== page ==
For the 10th time today, the masts of the tall ships loom up on our right. The scent in my nostrils changes as it always does at this point. From the damp cool of a Scandinavian weekend afternoon to the tang of the harbor, flavored with the smoky promise of dozens of fast-food grills selling every kind of edible meat or fish that you can cram into some bread and sell to a hungry cycling fan.
This is the long sweeping left-hand bend that separates the waterfront from the colorful townhouses that characterize this beautiful old port. The first time we came along here, it was at quite a gentle pace, with barely 40 kilometers ridden. That must have been shortly after 11:00 a.m. this morning. The next half a dozen or so times we came past those rocking masts and chattering rigging, the intensity had risen enough to mean there were fewer cyclists hanging on each time. There were nearly 200 of us this morning; now, after the last two or three hard laps of this hilly little circuit in Bergen, there look to be around 60 of us left. A Union Cycliste Internationale (UCI) official starts clanging furiously at a big old brass bell to tell us that there is one lap to go. I’m suddenly acutely aware of the No. 1 on my back. It’s now four in the afternoon, and I’ve probably got about half an hour left as UCI World Champion.
It was fairly steady until about five laps to go. Then the Dutch guys all got on the front, and everything became distinctly uncomfortable. The Netherlands always seem to bring seemingly unending numbers of powerful horses to the worlds, and if you’re in the bunch and you see what seems like dozens of 80-kilogram six-foot-plus musclemen in orange jerseys get on the front, it’s always time to take a deep breath and grit your teeth. The “fasten seatbelts” sign goes on in your head. You know it’s going to get bumpy.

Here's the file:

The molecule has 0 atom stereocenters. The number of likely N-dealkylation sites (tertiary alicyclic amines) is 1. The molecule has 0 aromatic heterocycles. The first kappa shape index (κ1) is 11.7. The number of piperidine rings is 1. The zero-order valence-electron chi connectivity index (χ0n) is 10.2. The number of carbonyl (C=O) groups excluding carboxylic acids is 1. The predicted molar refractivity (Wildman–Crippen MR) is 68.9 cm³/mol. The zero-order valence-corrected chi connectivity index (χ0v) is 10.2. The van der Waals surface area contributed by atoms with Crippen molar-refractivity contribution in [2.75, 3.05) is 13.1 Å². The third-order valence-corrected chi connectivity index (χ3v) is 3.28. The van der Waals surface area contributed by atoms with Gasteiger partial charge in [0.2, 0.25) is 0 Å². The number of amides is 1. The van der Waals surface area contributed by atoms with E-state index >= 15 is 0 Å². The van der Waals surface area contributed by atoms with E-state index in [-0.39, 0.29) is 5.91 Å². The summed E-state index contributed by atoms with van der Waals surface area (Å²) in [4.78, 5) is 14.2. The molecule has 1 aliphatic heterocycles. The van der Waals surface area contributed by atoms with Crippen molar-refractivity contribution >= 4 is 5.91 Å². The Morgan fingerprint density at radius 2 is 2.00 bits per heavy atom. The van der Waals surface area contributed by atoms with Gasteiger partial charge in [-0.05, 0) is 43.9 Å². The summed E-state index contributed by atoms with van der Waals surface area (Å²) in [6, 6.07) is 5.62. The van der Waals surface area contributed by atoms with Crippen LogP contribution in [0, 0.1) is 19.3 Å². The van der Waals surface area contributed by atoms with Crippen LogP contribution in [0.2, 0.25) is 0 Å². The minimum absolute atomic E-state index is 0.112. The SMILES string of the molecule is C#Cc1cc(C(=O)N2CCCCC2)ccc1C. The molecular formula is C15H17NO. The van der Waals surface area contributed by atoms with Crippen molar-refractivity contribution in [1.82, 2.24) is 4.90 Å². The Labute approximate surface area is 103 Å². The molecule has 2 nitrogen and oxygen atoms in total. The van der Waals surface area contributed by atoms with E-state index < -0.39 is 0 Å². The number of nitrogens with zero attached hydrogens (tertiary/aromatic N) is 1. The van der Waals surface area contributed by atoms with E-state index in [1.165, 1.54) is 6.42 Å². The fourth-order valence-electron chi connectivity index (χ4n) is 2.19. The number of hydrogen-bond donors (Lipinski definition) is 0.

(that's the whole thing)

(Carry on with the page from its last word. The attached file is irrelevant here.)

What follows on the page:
Paradoxically, nobody from Holland has won this race in my lifetime. But while they might not have been kings for a long time, they have the ability to be kingmakers, inadvertently or not.
I’d been through a few tests by this time, and mentally I counted them off. Test one: Get to Bergen. Tick. Test two: Start race. Tick. Test three: Look like a cyclist for an hour. Tick.
This was test four: Survive an injection of pace. Oh well, I’ll never be one to die wondering. Better get on with it, Peter.
I hung on. Focused on the wheel in front. Hid, really. I’m used to riding near the front to see what’s going on, and it turns out that it’s all a bit confusing 30 wheels back. But I wasn’t thinking about winning. I was thinking about surviving and about a respectful end to my two years of wearing this fabulously storied rainbow jersey.
The noise around the circuit didn’t let up for a second, and even as the intensity of the race increased, it was impossible to miss the huge number of Slovak fans who had made the trip to Norway. Flags of my home country arched impossibly high into the sky on huge poles. Every time I heard my name shouted, I felt a little stronger. Every Slovak scream from the roadside reminded me that there was an entire nation at home urging me forward, praying for the impossible to happen. There were thousands of Viking helmets covered in red, white, and blue Norwegian colors, huge mountains of men waving flares, hot dogs, or cans of beer. The smell of sizzling frankfurters or the charring of smoked fish was never absent, just shifting in curtains of scent as you passed from one group to another. Swiss fans rang implausibly large cowbells. No cow would survive a night on the Matterhorn with one of those things round her neck. Union Jacks were in abundance too, a budget airline flight for a fantastic weekend was too much for the fanatical British supporters to pass up. Groups of French and Italian supporters crystallized into passionate smaller gangs extolling the praises of one or another particular rider, matching T-shirts imploring Tony Gallopin or Warren Barguil or Gianni Moscon or Sonny Colbrelli to deliver them a rainbow jersey.